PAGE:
From: "Randall M. Story" story at caltech.edu> on 2002.04.15 at 16:42:53(8560)|
Title: Re: How big is big enough? and how tall do they get?
I agree that the fact that blooming is unpredictable can make it all the more exciting. Unfortunately, most of us have finite financial resources, space and patience.
Let me throw out a hypothetical example. Suppose someone is interested in just seeing one, any one of these amazing plants bloom. They have the opportunity to buy a 4 inch (10 cm) diameter tuber of only one of the following:
Amorphophallus paeoniifolius, A. bulbifer, A. konjac, A. titanum, Dracunculus vulgaris, Helicodiceros muscivorus and Sauromatum (Typhonium) venosum.
Which should they buy at this size to be mostly likely to see a bloom?
Now suppose Helicodiceros and A. paeoniifolius are by far their favorite species--how does this change things?
Are there people on this list who could quickly answer this question? Yes. Are there also people on this list who don't know yet would like to know? I'm guessing yes. Is it easy to find such information online, in books, etc.? Not at all. Shouldn't that be exactly the sort of resource that this list is about? Trial and error can be very frustrating--and expensive.
I find that people (we scientists in particular) are often reluctant to answer such questions because there is no exact answer. Yet however much we might have to guess, approximate, relate personal experiences, etc., there are people on a list like this who have lots of wisdom to share! Incomplete knowledge is better than nothing at all.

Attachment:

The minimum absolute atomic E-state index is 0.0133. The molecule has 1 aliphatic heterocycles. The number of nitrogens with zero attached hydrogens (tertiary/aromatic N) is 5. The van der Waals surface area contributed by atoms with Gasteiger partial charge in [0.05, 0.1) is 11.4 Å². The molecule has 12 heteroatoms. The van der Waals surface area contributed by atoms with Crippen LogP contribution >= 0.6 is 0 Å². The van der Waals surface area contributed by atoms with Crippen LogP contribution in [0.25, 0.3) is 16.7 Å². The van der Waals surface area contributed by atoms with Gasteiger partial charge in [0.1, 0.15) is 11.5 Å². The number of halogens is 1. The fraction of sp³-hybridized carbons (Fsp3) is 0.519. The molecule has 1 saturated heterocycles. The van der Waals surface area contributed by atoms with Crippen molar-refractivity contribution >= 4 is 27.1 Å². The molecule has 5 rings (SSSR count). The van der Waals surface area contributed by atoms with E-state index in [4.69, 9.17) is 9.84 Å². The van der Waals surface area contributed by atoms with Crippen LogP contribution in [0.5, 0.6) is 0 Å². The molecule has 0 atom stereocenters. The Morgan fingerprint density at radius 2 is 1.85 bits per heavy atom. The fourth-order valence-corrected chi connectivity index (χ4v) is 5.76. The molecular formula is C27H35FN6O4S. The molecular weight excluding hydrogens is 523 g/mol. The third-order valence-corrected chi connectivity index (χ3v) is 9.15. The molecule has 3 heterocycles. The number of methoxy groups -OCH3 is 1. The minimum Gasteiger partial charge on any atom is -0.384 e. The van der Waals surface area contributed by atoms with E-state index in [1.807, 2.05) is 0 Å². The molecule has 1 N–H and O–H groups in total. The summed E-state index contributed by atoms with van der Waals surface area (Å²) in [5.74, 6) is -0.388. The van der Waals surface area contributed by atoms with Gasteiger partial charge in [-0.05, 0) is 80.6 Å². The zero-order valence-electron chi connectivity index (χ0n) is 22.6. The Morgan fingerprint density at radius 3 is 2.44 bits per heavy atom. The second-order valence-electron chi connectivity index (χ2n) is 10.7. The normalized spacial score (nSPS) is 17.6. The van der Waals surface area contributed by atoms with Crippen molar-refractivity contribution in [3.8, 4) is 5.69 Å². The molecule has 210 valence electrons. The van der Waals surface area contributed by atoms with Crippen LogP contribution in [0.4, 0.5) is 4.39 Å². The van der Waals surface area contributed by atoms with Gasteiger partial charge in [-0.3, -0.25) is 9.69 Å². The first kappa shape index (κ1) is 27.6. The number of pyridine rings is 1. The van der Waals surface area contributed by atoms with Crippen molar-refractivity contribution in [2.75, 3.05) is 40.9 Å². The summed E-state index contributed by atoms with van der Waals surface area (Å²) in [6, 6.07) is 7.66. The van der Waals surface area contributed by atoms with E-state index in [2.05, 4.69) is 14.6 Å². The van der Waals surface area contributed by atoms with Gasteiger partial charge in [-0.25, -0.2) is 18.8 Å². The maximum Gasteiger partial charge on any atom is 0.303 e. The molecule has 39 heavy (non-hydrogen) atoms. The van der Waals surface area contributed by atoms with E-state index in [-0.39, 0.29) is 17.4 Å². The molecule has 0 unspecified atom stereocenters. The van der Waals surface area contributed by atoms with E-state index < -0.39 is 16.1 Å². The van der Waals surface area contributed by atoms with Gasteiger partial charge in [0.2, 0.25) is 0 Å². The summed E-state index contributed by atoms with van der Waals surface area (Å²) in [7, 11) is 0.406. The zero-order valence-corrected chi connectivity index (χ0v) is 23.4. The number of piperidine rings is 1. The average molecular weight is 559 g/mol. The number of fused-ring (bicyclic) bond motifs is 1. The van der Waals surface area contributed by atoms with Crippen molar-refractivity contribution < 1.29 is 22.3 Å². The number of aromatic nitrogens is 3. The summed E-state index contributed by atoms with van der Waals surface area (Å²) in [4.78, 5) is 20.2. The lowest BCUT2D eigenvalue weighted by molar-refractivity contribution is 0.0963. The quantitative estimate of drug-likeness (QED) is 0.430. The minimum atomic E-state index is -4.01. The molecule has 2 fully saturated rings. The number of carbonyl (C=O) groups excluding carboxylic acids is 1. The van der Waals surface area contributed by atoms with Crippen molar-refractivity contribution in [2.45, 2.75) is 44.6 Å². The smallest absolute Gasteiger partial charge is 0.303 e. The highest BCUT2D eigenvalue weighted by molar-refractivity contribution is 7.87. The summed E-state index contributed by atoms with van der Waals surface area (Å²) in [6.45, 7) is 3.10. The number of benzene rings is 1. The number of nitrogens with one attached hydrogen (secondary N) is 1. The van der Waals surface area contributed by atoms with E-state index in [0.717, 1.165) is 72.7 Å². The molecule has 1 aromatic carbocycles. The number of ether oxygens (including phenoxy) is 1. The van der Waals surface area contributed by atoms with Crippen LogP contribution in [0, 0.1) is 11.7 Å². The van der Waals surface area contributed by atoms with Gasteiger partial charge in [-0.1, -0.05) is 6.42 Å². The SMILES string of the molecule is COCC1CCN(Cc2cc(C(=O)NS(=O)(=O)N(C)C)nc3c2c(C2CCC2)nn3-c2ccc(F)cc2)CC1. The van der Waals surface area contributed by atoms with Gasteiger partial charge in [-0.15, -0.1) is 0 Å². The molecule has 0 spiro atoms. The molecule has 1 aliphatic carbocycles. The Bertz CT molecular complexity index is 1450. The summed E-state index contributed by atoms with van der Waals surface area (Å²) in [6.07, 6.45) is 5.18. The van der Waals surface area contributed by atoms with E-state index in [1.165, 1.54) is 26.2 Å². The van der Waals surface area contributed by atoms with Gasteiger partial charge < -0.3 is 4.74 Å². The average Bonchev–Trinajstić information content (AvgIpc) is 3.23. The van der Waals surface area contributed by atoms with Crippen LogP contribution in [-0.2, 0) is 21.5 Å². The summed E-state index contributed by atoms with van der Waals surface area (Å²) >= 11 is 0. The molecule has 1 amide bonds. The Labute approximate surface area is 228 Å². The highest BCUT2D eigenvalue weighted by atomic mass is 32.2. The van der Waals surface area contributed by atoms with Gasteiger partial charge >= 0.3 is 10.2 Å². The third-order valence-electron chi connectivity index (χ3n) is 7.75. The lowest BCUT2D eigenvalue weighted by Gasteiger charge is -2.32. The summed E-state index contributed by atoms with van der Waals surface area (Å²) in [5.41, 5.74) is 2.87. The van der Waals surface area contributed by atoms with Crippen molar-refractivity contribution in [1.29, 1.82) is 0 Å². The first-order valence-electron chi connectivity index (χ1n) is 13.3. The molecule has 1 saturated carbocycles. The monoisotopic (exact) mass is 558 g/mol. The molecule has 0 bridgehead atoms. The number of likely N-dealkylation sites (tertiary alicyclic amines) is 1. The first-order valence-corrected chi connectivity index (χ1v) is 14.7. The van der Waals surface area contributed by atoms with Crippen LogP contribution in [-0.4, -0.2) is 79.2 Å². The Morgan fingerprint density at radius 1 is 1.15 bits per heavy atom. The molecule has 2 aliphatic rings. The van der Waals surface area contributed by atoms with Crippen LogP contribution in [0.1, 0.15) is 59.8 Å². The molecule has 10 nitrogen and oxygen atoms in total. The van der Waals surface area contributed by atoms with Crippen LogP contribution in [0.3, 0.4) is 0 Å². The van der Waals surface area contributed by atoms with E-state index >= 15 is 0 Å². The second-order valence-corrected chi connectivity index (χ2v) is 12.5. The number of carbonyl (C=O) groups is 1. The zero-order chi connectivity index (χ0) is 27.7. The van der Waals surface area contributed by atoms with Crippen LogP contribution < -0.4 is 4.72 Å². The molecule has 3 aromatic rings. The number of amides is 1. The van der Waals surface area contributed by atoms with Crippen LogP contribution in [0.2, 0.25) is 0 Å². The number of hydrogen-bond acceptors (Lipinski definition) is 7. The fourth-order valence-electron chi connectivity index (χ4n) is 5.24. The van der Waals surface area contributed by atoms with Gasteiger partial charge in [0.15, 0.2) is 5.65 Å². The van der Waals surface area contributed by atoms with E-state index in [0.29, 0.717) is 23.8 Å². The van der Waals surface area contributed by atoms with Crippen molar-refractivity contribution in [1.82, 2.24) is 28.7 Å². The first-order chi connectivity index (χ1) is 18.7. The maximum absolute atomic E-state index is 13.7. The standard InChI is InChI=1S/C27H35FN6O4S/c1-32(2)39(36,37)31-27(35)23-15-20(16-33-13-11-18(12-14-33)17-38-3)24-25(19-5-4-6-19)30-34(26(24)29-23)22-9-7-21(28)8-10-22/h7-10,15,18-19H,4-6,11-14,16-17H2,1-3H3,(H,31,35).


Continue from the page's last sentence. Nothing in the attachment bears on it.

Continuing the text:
Back to your example of a small A. titanum blooming (see postings by Kathy Upton, U. of Missouri, 1998). Wasn't this amazing in part BECAUSE this species has been observed to usually bloom at a much larger size? If nobody knew the typical size of an A. titanum at blooming would people have cared enough to ask why?
That's why I think there is a need to hear the anecdotal stories, guesses, approximations, etc. I'll broaden my original request to encourage the curious (many of whom read the list, but never post anything) to either post or send me a list of species they are curious about. I'll see if I can quiz the experts about these and/or post a list here to see if we get a response.
Sorry to be so long-winded here. However I think this is a pretty common and fundamental question, of interest to a lot of people, for which there is very, very little information out there.